Bangkok, Thailand - Police Sergeant Major Wichean Glanprasert was dragged along the road after being struck by the speeding Ferrari driven Red Bull Energy Drink heir Vorayuth "Boss" Yoovidhya.
According to Yahoo News, the incident occurred before dawn on September 3, 2012, on a main street in Bangkok. Police followed a trail of brake fluid which led into the gated estate of Yoovidhya, who belongs to one of Thailand's richest families.
Yet there has been no justice for Sergeant Major Glanprasert. Time after time, Yoovidhya's prosecution on charges of Speeding, Hit and Run, and Deadly, Reckless Driving has been delayed when he hasn't shown up for court, claiming through his attorney that he's sick or out of the country on business.
So where has he been? Over 120 social media posts show that Yoovidhya has visited at least nine countries since Sergeant Major Glanprasert's death. He cruises Monaco's harbor, snowboards in Japan, celebrates his birthday in London, and leads a lavish lifestyle of freedom, supported by the billions from his family's Red Bull fortune.
And the statute of limitations in Thailand runs out on the hit and run charge in September, 2017. The speeding charge has already expired.
Just weeks after the accident, the Associated Press discovered that Yoovidhya was back to enjoying his jet set world, courtesy of Red Bull, an energy drink co-founded by his grandfather. He has been seen flying around the world on Red Bull jets, cheers the Red-Bull sponsored Formula One racing team from Red Bull VIP seats, and keeps his custom Porsche Carrera with its special tag, B055 RBR (Boss Red Bull Racing,) in London.
Thailand is a country well known for the differences in classes. That is rarely more apparent than in the death of Sergeant Major Glanprasert, who never had the opportunities that Yoovidhya has had.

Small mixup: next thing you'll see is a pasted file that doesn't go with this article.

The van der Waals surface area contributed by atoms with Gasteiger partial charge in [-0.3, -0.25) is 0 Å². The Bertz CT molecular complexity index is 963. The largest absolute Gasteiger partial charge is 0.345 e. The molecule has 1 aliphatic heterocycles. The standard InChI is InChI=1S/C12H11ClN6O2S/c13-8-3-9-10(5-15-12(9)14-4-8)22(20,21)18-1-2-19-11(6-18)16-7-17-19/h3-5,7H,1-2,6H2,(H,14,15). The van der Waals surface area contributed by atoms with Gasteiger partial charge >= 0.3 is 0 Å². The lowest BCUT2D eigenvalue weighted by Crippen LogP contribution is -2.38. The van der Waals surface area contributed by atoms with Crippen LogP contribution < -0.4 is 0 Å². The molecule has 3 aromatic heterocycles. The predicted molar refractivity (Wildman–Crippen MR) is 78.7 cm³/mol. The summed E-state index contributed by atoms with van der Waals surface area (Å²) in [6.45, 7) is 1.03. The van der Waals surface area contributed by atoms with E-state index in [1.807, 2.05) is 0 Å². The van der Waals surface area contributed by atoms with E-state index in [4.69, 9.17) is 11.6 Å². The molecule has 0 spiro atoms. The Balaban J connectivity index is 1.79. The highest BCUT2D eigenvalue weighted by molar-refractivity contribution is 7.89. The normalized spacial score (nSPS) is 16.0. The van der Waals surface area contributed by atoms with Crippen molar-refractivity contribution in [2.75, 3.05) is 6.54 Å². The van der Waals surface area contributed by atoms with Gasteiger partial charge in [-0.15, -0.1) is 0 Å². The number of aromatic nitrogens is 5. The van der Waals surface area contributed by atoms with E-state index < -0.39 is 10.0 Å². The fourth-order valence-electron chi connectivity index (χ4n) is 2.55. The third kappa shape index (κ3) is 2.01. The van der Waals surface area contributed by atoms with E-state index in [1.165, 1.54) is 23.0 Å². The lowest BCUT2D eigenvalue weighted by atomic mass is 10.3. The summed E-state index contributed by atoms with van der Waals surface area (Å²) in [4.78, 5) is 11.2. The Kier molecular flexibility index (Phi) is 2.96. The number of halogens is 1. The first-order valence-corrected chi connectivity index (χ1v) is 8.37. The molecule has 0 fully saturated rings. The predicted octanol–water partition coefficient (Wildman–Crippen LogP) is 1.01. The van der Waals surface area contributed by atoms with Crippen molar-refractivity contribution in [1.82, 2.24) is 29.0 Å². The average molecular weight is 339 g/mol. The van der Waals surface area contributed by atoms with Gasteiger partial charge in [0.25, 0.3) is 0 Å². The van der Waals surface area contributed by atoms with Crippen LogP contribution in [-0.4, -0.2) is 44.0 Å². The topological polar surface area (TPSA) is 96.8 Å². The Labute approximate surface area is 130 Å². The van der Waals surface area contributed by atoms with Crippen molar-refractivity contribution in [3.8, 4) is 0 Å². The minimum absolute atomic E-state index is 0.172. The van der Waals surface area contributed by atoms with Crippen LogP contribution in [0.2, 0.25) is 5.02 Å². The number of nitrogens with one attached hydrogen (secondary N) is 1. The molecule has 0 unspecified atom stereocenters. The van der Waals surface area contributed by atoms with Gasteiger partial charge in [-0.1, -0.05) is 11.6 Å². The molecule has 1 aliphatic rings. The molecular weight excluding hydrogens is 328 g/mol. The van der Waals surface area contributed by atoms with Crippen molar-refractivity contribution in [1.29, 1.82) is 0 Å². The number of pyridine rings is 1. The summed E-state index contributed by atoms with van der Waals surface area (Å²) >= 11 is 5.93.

Sergeant Major Glanprasert, was the youngest of five children, the first to leave their coconut and palm farm, the first to graduate from college, and the first to get a government job. He paid for his parents' medical care. Sergeant Major Glanprasert had no children of his own and had planned to send each of his brother's children through college.
His family grieved but believed there would be justice because he was a police officer. Now they are not so sure.
They did accept a $100,000 settlement and agreed not to press criminal charges. The money remains in a bank, where the family refuses to touch it, and states that it is blood money.
The Bangkok Police Commissioner guaranteed that there would be justice after Sergeant Major Glanprasert's murder.
Yoovidhya of course has had every excuse that the rich can come up with: he left the scene to go tell his father; his blood alcohol levels were high because he drank afterwards to calm his nerves. He also has the audacity to claim that the Police Officer's motorcycle swerved in front of him, which of course the Police Officer cannot deny from his grave. His attorney continues to file petitions claiming 'unfair treatment.'
His next court date is Thursday, March 30, 2017. There are more charges that Yoodvidhya could potentially face, but prosecutors refused charges and say that more investigation is needed.
Where is the justice for Police Sergeant Major Wichean Glanprasert? Where is the justice for his family?
I, for one, won't be drinking any more Red Bull energy drinks. The blood of Sergeant Major Glanprasert is on every can of Red Bull, and I won't be giving any of my money to that killer.
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Of if you're the coffee drinking type, US military veteran-owned Black Rifle Coffee Company just got their Thin Blue Line blend back in stock.